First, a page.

Thursday, March 31, 2011

Keeping it Simple

... with one-stop investment choices.

I'm halfway through this round of 401(k) enrollment meetings. And the thing that strikes me is how many Plan participants don't want some kind of high maintenance investment program, but something simple and unadorned that they can "set and forget." So here, in truncated form, are a few selections out of the TAG 401(k) Plan ...

If you are terrified of losing money in the stock market, TAG 401(k) Plan has got:

Vanguard Target Retirement Income Fund

This baby gives you 30% stocks (domestic and foreign equity index funds), and 70% bonds (Total Bond Market, Treasury Inflation Protected Securities, Cash.) There is also:

Pimco Total Return Fund

This intermediate bond fund is run by fixed-income wizard Bill Gross from his PIMCO palace in Newport Beach. Hasn't done gangbusters in the last few months, but it's been a high-performer over longer stretches of time. (Total Return has higher administrative costs than I like, but you probably won't lose much money -- if any -- by being in it. Unlike "Target Income", it contains no stocks.)

And if you're okay with owning some stock exposure, but don't want to overdo it, there are these one-stop options:

Vanguard Target Retirement 2010 Fund

This specimen has 49% stocks, 51% bonds and cash. Over the last several decades, this allocation has hovered right around the "efficient frontier," a nice balance of returns on investment along with pretty good safety (meaning the big slug of bonds in the portfolio has helped protect the risk of its stock allocation.)

Vanguard Target Retirement 2020 Fund

This Target fund gives you 67% stocks, 33% bonds. It's well-designed for participants in their thirties.

There are thousands of ways to invest your money. Individual stocks. Actively managed mutual funds. Index funds. Lots of people earnestly believe that if they can find the right high-flying fund with the best hard-charging manager, their futures will be assured. I believe that it's pretty to think there's some perfect stock-picker out there, but chasing returns or the Next Hot Fund is, in my humble opinion, a fool's enterprise.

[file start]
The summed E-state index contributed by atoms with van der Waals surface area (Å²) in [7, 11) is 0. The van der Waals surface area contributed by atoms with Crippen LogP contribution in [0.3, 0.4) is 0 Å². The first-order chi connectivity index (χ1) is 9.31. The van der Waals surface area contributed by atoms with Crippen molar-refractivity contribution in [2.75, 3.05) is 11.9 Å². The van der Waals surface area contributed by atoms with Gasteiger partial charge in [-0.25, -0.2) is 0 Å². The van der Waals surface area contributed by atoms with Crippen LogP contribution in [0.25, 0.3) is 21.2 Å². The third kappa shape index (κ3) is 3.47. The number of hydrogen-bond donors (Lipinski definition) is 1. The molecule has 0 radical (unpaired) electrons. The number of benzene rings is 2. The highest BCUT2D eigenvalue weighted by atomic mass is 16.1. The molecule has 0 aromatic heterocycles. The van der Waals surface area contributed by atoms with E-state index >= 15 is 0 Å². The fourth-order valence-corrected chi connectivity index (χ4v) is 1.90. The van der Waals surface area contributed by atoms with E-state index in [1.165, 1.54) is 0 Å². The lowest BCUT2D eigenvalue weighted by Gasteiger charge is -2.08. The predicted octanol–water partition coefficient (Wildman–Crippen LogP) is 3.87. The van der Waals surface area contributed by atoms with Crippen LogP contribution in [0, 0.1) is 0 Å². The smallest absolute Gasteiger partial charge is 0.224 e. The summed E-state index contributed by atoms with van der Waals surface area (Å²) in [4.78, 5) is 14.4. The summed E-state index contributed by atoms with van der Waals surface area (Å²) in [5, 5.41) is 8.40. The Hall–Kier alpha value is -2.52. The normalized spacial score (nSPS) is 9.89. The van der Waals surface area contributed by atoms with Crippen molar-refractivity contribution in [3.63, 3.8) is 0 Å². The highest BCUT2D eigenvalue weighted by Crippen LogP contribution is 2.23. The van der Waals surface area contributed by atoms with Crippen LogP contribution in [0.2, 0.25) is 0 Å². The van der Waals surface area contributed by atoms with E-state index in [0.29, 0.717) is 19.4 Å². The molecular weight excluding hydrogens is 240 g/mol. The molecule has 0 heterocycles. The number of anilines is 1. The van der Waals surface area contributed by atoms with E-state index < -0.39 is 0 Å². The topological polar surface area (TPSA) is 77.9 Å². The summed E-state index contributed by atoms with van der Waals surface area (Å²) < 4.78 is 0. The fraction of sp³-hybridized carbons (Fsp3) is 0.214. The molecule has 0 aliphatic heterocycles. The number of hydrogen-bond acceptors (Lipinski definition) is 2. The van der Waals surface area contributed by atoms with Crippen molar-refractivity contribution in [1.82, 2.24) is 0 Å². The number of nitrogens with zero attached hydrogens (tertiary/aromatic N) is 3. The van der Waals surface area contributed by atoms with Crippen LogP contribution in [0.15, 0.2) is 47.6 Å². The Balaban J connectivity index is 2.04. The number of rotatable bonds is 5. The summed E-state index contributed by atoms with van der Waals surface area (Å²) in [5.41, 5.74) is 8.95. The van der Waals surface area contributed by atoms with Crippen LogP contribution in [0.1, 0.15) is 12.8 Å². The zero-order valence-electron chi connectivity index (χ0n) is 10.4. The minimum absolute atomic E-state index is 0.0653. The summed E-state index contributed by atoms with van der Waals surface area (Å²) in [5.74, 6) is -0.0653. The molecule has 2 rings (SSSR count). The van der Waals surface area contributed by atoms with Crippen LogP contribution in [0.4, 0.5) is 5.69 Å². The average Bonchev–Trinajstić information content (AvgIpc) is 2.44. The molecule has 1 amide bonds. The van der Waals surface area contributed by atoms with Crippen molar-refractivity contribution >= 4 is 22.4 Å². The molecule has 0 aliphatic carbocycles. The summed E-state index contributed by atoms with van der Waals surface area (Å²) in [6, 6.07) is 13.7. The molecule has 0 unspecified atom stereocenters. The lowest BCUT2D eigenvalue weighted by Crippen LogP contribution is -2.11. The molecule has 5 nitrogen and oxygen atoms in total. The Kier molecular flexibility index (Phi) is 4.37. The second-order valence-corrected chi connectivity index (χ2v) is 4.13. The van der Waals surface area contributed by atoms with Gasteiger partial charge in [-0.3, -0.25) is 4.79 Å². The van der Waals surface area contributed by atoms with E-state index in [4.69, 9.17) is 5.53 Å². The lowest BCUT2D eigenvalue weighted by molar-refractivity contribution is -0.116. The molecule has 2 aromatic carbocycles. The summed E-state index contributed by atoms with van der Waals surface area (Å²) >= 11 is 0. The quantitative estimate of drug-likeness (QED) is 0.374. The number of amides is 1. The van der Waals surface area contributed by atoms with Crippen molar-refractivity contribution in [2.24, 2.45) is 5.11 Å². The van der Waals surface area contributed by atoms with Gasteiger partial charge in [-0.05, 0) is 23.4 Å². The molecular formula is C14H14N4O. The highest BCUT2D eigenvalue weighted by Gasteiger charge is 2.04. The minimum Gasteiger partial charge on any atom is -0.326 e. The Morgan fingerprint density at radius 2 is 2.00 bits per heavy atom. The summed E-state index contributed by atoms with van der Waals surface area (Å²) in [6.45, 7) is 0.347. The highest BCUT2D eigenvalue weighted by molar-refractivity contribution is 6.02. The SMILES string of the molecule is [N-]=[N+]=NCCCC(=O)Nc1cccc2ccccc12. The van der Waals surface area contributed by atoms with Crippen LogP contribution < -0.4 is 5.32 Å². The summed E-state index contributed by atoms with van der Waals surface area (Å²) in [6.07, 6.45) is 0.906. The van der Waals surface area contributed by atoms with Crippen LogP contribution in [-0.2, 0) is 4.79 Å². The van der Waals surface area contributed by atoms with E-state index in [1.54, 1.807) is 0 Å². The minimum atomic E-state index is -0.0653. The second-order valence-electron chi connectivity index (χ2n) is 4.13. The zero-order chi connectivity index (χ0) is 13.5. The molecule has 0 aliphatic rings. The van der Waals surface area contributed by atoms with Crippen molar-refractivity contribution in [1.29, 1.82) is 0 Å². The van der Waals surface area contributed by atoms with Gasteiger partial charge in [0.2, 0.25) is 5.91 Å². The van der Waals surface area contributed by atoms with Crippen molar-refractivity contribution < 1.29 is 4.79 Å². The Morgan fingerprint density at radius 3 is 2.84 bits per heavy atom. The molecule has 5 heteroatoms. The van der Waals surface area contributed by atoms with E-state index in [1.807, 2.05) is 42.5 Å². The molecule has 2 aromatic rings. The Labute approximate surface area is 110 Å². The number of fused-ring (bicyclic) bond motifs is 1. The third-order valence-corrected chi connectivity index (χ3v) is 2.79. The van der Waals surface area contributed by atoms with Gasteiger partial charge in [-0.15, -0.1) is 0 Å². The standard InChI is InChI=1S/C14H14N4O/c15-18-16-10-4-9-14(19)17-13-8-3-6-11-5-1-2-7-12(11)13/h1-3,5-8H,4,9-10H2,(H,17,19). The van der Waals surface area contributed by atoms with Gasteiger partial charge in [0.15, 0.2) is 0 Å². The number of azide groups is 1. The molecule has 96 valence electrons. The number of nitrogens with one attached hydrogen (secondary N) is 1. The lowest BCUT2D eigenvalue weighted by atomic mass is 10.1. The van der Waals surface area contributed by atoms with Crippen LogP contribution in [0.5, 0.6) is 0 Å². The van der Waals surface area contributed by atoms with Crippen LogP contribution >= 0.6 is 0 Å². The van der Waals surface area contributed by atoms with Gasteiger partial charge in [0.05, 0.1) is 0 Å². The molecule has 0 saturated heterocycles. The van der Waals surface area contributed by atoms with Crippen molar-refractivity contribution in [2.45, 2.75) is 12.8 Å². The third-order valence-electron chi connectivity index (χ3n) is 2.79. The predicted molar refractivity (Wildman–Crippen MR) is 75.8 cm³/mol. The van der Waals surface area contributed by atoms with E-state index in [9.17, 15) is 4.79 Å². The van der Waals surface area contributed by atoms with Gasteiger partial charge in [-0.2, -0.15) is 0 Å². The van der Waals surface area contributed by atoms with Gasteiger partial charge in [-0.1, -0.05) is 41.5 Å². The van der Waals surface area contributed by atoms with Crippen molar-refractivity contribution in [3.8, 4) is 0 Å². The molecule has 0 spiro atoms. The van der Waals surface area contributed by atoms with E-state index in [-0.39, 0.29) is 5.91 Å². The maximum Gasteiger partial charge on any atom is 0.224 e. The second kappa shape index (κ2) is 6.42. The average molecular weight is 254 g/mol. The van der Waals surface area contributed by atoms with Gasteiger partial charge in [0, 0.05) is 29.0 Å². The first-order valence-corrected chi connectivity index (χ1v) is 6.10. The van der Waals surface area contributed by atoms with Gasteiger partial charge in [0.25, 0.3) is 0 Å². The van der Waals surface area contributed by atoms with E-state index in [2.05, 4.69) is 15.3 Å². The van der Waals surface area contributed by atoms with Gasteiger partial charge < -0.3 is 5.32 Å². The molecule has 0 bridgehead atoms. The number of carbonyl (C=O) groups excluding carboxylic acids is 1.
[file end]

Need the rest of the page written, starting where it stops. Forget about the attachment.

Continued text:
Studies show that over long stretches of time, Index funds outperform most managed funds. So it might be useful to play the odds, invest in lower cost index mutual funds, and not over think things too much.

(And here, courtesy of, is a sampling of various index-fund portfolios that have performed quite well over time.)

Upcoming TAG 401(k) Informational/ Enrollment Meetings

Fox Animtn -- Thurs. Mar. 31, 2-3 p.m.

WB Animtn -- Mon. Aprl 4, 10-11 a.m., conf. rm.

Sony Pict. Anmtn -- Tues. Aprl 5, 2-3 p.m.

Film Rmn -- Wed. Aprl 6, 10-11, glass conf. rm.

Nick Studio -- Thurs., April 7, 2-3 p.m., conf. rm.


Anonymous said...

absence of replies must mean no one has any savings.

Steve Hulett said...

... or maybe interest.

Anonymous said...

No, I have both retirement savings and interest in investing. However, I do not work at a union shop with access to Animation Guild 401(k) at this time. If I did, I'd choose the Vanguard TR 2020 fund for its stock/bond ratio.

I max out my Roth IRA, my spouse's Roth IRA and a SEP-IRA every year. I just need to dip a toe into taxable investing waters to make up for my lack of a 401(k) at this time. My one irrational worry right now is the thought of making a mistake in my taxable investing, since I've never done it before.

I recently purchased The Money Book for Freelancers, Part-Timers, and the Self-Employed to read its retirement planning section. It touches on taxable investing, and I'm hoping to pick up some tips.

Site Meter